If you check out the putters in Ricky Johnson’s corral, you will see that all of them feature the dot and line alignment system. Since this is obviously a consistent design element in Mr. Johnson’s putters, I went with it, curious about what impact it would have on my aiming.
For a while, it was a nightmare. Not because there was anything wrong with the line and dot, but because I had it in my head that there was some secret angle that I needed to put the putter head at to get the magic alignment coordination between dot and line. Remember, I frequently roll naked. Dots and lines confuse me.
After having the epiphany that the dot and the line are always lined up if I address it correctly, the mental roadblock went away, and I found that the combo was actually pretty helpful. The dot is really just an extension of the line. Since it is up near the ball, the overall impression for me is that it was very easy to get the ball and the putter centered together.
It’s an interesting system, and for some, the alignment duality may be just what is needed to hit the target line, and hopefully the cup. Add a dot to your current putter’s topline and check it out for yourself. Odds are you’ll see the difference at address, and you may even like it.
My only alignment concern comes from the bumpers that I like so much. Not having the two levels of the bumpers finish at the same spot is a bit distracting. Sometimes it’s nice to have the even bumper edges as an additional, yet subtle, alignment tool.
You are going to have to wait for this year’s Most Wanted Putter test to get a true gauge of the Five-O-Six Tour’s performance. I know that sounds like me passing the buck, but the overall accuracy of a test cohort is a better way to measure performance than just yours truly rolling balls solo. We will hold final performance judgement until then.
However, I’m still going to mention a couple of things that I found notable when rolling the rock. Hey, that’s what I’m here for.
First and foremost, this face is hot! Sure, most of the time “hot face” is a driver descriptor, but Ricky Johnson has really found a way construct the face so that it really gets the ball moving. I’m going to go out on a limb and give that roll promotion credit to the grooves.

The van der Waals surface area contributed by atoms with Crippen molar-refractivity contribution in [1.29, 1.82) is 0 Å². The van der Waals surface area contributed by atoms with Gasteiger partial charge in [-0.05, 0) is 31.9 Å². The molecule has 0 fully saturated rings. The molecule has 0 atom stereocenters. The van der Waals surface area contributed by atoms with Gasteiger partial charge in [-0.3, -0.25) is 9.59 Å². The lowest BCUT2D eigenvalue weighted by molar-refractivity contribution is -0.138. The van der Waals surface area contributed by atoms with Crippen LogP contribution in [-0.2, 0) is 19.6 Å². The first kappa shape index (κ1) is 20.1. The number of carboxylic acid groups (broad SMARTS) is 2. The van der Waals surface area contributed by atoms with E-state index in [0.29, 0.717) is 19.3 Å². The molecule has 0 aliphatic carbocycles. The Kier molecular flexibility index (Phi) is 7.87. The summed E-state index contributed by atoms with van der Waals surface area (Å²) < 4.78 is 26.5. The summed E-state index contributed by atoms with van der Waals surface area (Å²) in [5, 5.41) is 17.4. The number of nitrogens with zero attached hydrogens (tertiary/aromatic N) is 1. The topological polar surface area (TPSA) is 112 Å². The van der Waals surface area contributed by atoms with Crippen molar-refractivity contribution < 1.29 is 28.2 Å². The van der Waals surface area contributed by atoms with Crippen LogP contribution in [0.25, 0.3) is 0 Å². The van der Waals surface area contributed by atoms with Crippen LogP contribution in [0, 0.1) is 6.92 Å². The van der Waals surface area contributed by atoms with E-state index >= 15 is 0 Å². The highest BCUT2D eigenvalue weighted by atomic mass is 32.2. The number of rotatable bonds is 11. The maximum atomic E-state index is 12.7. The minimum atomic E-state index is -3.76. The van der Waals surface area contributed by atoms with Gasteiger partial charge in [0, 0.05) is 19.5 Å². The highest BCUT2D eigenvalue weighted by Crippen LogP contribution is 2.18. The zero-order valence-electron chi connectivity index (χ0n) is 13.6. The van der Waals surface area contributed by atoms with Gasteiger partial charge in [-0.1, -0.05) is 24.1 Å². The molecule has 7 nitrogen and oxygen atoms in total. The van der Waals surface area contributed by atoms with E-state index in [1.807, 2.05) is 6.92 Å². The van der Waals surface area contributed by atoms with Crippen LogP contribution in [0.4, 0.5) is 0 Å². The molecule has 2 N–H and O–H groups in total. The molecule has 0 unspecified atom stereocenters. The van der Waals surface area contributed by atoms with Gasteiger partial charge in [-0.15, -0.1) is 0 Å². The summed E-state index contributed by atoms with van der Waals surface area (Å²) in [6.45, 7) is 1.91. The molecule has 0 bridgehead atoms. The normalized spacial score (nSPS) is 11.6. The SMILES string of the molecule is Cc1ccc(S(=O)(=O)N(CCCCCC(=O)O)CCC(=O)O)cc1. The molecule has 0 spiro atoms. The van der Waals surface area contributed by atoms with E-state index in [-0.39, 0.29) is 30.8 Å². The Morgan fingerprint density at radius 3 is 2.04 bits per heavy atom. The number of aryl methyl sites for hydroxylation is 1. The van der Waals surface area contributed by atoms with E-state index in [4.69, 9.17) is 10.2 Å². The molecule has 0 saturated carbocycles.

I wish I had a high-speed camera. You know, like the one Nike used when the first showcased the roll of their then-new Method line. The tag line there was that the grooves, and polymer, got the ball rolling faster. That means less slides, hops, or skids, and thus should producing a more accurate roll.
As I said, I wish that I had a fancy, fast-shutter video system, because I believe that the GameFace gets the ball rolling incredibly fast. Like before you even hit the ball fast. There is zero chaos after impact, just roll. Sure, maybe it’s just my pure putting stroke, but I know my stroke, and thus I’m going with the grooves.
Getting back to the heel and toe hits, distance loss off of the heel and toe is minimal, and the ball tracks dead straight. It got to the point where I tried to cut across the ball to hit curving shots, but the ball just wants to roll straight forward.
I’m sure that some of you are going to blast shots past the hole when you first roll this putter. I know I did. But once I got the feel for it, it was actually pretty nice to know that it didn’t take as much to get the ball to the hole.
Welcome to the Corral Mr. Johnson
I mentioned earlier that the putter market seems to be the market where space exists for new companies to enter the golf equipment game because making a putter seems like it’s easier than making a driver. However, while entering the putter game may be “easy”, surviving and profiting is a whole different challenge.
The $325-$515 price range for a Ricky Johnson custom putter puts them right in the big leagues, battling the big names. Personally, I really like what Ricky has done. There are a whole bunch of unique features with this Five-O-Six Tour that separate it from the other putters out there. But is that enough to survive, and take some of the coin from the big putter players? That I can’t tell you. I’ve got to watch and see just like everyone else.
I will say though that Mr. Johnson makes a fine putter. The quality is top shelf, it’s unique enough to peacock to your friends, and it has some real tech that may actually help us putt better. That seems like a recipe for success to me.
Find out more at Ricky Johnson Custom Putters site HERE